Surveying for the D.S.S. & A. – Part II

A railroad surveying crew poses for a photo. (Photo courtesy of Marquette Regional History Center)

MARQUETTE – Last week’s article discussed Ed Longyear’s work for the DSS&A as a surveyor. From November 1886 to March 1887, he had worked on a survey team mapping a course from Nestoria, Michigan (located west of Michigamme) to Iron River, Wisconsin. After a brief vacation in March, he returned to find camp sites improved, the scope of the work expanded, and the arrival of many immigrant workers.

There were now four camps, one located every 3 miles along the line. Ed described improved living conditions. It was a “new and much more elaborate camp, for a carpenter had put down a board floor in our tent, and put-up shelves and tables, etc. for us and fixed us in a good deal more comfortable shape than we were in before.” In addition to better-quality tents, log buildings were constructed for the dining hall, a bunk house, and in 2 camps office space. There was also a barn for the horses & mules.

April and May were busy. On April 2, one hundred and sixty Italians arrived. Ed observed, “…most of them directly from Italy, and a noisy lot they are. They will board themselves…They live mostly on rye bread and pork.” The next day, Easter Sunday, Ed wrote “…we had the worst storm of the season – a regular blizzard. We have nearly 2 feet of snow now, but it is going fast.” Additional snow and cold continued throughout April and Ed didn’t think summer would ever arrive.

In May, Ed’s camp was becoming a small village. There was a bakery, a blacksmith’s shop, and the cook’s family joined the community. Additional workers were brought in increasing the population. May 2 the community experienced weather that Ed referred to as a cyclone, which lasted 15 minutes. He remarked, “Large pines four feet through were torn out by the roots and broken up into kindling wood.” Fortunately, the camp did not suffer any damage, just frayed nerves.

The railroad, like the mines, had an extensive immigrant work force. Ed noted Italians, Irish, Finnish, Polish, Greek, Swedish, and French worked on the site at some point and labor troubles occurred. The day after the ‘cyclone’, the Italians went on strike for higher wages. Their concerns were met with resistance from management. “Wednesday they had five sheriffs here and marched the men out of the woods at the point of the bayonet. By the time they had got down to Nestoria all but ten were willing to go back to work.”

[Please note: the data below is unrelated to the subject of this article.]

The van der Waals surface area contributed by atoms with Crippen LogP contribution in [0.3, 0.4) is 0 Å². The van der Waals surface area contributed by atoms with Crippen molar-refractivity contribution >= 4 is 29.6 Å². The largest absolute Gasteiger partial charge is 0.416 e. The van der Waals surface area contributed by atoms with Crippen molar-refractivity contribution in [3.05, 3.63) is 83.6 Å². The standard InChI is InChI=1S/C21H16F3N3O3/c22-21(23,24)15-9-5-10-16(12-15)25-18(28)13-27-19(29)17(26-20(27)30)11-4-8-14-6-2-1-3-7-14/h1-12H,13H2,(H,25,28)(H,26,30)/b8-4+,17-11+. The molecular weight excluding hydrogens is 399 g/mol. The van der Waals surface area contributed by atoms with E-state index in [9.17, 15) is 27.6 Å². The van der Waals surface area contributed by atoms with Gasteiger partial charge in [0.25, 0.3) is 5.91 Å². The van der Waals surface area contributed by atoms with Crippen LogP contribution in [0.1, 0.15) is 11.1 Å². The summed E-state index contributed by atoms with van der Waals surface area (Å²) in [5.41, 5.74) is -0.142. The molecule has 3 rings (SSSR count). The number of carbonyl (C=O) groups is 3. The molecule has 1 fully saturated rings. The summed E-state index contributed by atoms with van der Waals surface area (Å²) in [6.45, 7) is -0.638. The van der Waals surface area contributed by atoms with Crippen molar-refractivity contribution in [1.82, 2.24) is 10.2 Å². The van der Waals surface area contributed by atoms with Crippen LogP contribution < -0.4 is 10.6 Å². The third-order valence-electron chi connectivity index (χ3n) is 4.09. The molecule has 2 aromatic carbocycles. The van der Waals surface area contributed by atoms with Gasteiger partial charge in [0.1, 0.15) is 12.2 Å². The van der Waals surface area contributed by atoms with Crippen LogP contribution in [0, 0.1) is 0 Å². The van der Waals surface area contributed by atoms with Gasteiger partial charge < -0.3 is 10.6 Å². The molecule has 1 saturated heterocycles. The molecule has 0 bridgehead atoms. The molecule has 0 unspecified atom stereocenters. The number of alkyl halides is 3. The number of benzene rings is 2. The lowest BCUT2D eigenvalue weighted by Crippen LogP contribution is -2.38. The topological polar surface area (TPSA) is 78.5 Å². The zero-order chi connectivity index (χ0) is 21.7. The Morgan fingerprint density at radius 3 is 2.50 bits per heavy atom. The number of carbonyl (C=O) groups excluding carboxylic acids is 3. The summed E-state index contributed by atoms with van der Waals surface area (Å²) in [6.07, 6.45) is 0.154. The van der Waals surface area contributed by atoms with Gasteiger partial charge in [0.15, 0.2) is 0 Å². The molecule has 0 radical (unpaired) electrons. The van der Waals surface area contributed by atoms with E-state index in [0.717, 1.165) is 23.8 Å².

Thursday of the same week, an additional 250 Italian workers arrived. On Saturday their living quarters burned down while they were at work. Everything, except the clothes on their back, was destroyed. “Money, baggage and all, gone.” They came to Ed’s camp and slept in the barns. “The poor fellows seem to be about heartbroken, crying and don’t know what to do.” The camps were low on provisions, but Ed’s community shared what they could.

As June arrived there were days the temperatures rose to “90 plus degrees in the shade.” Ed had finally made it to summer, but whether he appreciated going from subzero to sweltering heat is unknown. He did note that with the extreme temperatures came wildfires. “Forest fires plagued us and kept 150 railroad construction workers fighting blazes.”

The early months of summer also brought a new deterrent to worker morale. Ed declared “…I was also getting acquainted with pests…mosquitoes, black flies, and no-see-ums, a small black fly that is worse than mosquitoes.” He catalogued the varieties of flies that made life ‘unendurable’. His list was extensive: “horse flies, sand flies, deer flies, black flies…and a half dozen others that have no names and almost everyone stings like a bee.” He was happy when this horrid experience was overshadowed by the sight and fragrance of budding wildflowers.

By late summer, Ed left his position to enroll at the Michigan Mining School (now Michigan Technological University) in Houghton. Following graduation, he managed survey and drilling teams in the western Upper Peninsula for his cousin John Longyear. He moved on to be a pioneer of the Mesabi Iron Range in Minnesota. Soon after he formed an international drilling company, which exists today as Boart Longyear. Later when speaking of his success, he credited his time as a surveyor for DSS&A as valuable groundwork for his achievements.

To learn more about how railroads connected Michigan’s Upper Peninsula to the rest of the country, visit the Marquette Regional History Center’s special exhibit “Railroads of Marquette County: Yesterday and Today.” Learn where tracks ran, what they carried, and their destination. The exhibit looks at how working the railroad has changed over the decades and how it is part of this region today.


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